During the most recent National Prescription Drug Take-Back Day, Americans turned in 276 tons of unused medications. But there are likely additional expired or leftover pills still taking up space in medicine cabinets around the country.
Those who still have a surplus of prescription drugs may be interested in findings recently published in Environmental Science and Technology examining the various options for discarding medications and how these disposal methods impact the environment.
In the study (subscription required), researchers compared the financial costs, environmental impact, convenience and compliance of three disposal options: flushing, trashing and incineration. Shots reports:
Their results show that flushing allows the highest levels of drugs to enter the environment by far, and creates more air pollution than trashing.
Drugs collected by take-back programs are incinerated, which means none of the medicines themselves enter the environment. But the programs produce much greater emissions of greenhouse gases and other pollutants than either flushing or trashing. That's due in large measure to travel: people have to travel to a drop-off point, and then the collected drugs are shipped somewhere for incineration.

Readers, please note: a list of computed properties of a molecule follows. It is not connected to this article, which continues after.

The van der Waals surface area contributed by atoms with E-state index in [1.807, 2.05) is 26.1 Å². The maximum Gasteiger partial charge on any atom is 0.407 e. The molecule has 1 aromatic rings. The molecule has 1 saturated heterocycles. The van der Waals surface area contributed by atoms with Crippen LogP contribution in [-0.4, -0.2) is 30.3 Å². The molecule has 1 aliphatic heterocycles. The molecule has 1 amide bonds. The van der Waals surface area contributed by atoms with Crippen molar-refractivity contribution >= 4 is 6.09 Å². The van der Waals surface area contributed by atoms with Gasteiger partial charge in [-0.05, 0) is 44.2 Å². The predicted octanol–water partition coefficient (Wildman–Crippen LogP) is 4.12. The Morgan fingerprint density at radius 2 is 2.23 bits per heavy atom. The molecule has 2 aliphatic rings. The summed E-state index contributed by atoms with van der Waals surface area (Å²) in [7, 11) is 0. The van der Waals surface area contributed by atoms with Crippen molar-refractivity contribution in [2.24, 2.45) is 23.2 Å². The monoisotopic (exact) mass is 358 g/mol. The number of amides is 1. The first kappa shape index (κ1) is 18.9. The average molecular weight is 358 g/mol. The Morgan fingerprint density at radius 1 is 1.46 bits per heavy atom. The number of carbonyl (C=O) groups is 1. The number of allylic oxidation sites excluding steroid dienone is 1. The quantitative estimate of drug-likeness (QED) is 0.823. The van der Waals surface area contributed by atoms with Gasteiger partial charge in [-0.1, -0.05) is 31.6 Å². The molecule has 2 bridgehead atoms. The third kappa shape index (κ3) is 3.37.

[Sherri Cook, a PhD candidate at the University of Michigan,] says one benefit of home disposal is that we already have an infrastructure for collecting household trash. There's also evidence from Sweden, which has had a drug take-back program for decades, that participation stagnates at around 40 percent of consumers.
At those rates, Cook's research suggests the drugs getting into the environment would be about the same as if everybody threw them out at home, while producing three times as much pollution.
But Barbara Carreno, a DEA spokeswoman, says collection programs bring in people who otherwise might never have disposed of their old drugs. "People brought medicines to our [April] take-back that had been sitting in drawers, I kid you not, for 40 years," she says.